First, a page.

Pool enthusiast Kevin Foong does not get defensive when asked about the stereotypical view that the world of cue sports has its share of shady characters. After all, the 33-year-old CEO of web-hosting company HostSG and IT solutions firm Quest Venture Technologies has met quite a few of them himself.

Recalling an incident that took place at a pool hall in Kuala Lumpur a few years ago, Foong says: “I was alone and doing a few training shots. A hustler approached me to play a game; whoever won ten frames would win the game, at RM50 (S$19.50) a frame. I accepted the challenge and played surprisingly well (laughs). When I started winning, he got angry and accused me of cheating. At this point, five people – who had been playing at different tables earlier – had gathered around.”

With a laugh, he adds: “So, I just told them, ‘Never mind the money, let’s just take it as a friendly game.’ Then they were okay. But I learnt that when you are overseas, it’s better to watch a game rather than play one, unless you know the place very well.”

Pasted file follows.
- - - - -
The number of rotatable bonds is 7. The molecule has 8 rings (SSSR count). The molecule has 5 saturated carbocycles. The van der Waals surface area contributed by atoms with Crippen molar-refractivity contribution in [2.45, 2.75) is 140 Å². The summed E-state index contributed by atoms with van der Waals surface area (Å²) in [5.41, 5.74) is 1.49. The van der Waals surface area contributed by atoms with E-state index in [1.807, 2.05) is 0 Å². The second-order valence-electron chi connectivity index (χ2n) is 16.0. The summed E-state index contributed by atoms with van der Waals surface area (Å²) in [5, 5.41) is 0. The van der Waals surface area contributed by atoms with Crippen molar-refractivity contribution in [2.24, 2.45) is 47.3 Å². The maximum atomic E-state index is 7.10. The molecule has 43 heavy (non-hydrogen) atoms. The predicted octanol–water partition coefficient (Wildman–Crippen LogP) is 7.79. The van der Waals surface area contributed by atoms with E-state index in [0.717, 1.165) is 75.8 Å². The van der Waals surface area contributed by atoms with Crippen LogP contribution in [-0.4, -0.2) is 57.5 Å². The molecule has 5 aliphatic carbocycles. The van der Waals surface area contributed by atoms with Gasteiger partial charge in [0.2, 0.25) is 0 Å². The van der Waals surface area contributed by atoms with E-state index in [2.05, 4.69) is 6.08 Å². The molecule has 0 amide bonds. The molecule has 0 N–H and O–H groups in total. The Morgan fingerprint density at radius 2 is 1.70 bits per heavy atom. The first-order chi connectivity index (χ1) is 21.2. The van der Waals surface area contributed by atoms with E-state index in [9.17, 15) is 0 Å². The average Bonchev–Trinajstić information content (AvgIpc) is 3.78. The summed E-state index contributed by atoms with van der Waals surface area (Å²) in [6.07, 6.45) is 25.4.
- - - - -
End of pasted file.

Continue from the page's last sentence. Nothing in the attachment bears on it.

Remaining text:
That said, Foong is quick to point out that the reputation of the game here has improved greatly over the years, thanks in no small measure to the efforts of the sport’s governing body Cuesports Singapore, which organises tournaments and training courses. He notes: “I think it has helped people to see that pool is a sport that their kids can play, and that it can teach them about discipline as well as strategy.”

Having first picked up a cue at the age of 17, the pool player was good enough to make the national under-21 team at 18. It was a brief stint, in part due to the financial uncertainty of playing pool professionally. In addition, he smiles: “I wasn’t playing fantastically well.”

A decade and a half later, he continues to practise the sport twice a week, improving his game by going up against friends who play professionally. He notes: “It’s only by playing with the best that you learn many different tactics. In pool, there’s a lot of emphasis on strategising and understanding your opponents. It’s a lot like doing business.”